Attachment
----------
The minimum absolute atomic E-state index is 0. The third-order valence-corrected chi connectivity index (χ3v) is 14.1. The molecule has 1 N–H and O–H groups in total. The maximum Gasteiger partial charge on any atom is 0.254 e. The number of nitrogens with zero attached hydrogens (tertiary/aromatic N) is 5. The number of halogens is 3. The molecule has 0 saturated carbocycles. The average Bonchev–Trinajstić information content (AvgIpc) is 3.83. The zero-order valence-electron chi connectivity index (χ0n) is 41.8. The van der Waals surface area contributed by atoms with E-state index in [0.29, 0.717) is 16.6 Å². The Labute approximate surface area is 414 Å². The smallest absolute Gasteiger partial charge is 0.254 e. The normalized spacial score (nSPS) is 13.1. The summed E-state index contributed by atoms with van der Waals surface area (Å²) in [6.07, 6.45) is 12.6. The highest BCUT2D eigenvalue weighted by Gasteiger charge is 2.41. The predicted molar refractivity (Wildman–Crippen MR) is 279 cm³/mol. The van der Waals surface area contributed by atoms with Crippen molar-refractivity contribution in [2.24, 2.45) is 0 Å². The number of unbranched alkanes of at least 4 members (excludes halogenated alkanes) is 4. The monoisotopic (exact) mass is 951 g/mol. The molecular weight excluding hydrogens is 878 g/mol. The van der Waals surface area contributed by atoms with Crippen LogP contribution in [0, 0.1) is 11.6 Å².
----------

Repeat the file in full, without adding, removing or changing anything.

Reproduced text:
The minimum absolute atomic E-state index is 0. The third-order valence-corrected chi connectivity index (χ3v) is 14.1. The molecule has 1 N–H and O–H groups in total. The maximum Gasteiger partial charge on any atom is 0.254 e. The number of nitrogens with zero attached hydrogens (tertiary/aromatic N) is 5. The number of halogens is 3. The molecule has 0 saturated carbocycles. The average Bonchev–Trinajstić information content (AvgIpc) is 3.83. The zero-order valence-electron chi connectivity index (χ0n) is 41.8. The van der Waals surface area contributed by atoms with E-state index in [0.29, 0.717) is 16.6 Å². The Labute approximate surface area is 414 Å². The smallest absolute Gasteiger partial charge is 0.254 e. The normalized spacial score (nSPS) is 13.1. The summed E-state index contributed by atoms with van der Waals surface area (Å²) in [6.07, 6.45) is 12.6. The highest BCUT2D eigenvalue weighted by Gasteiger charge is 2.41. The predicted molar refractivity (Wildman–Crippen MR) is 279 cm³/mol. The van der Waals surface area contributed by atoms with Crippen molar-refractivity contribution in [2.24, 2.45) is 0 Å². The number of unbranched alkanes of at least 4 members (excludes halogenated alkanes) is 4. The monoisotopic (exact) mass is 951 g/mol. The molecular weight excluding hydrogens is 878 g/mol. The van der Waals surface area contributed by atoms with Crippen LogP contribution in [0, 0.1) is 11.6 Å².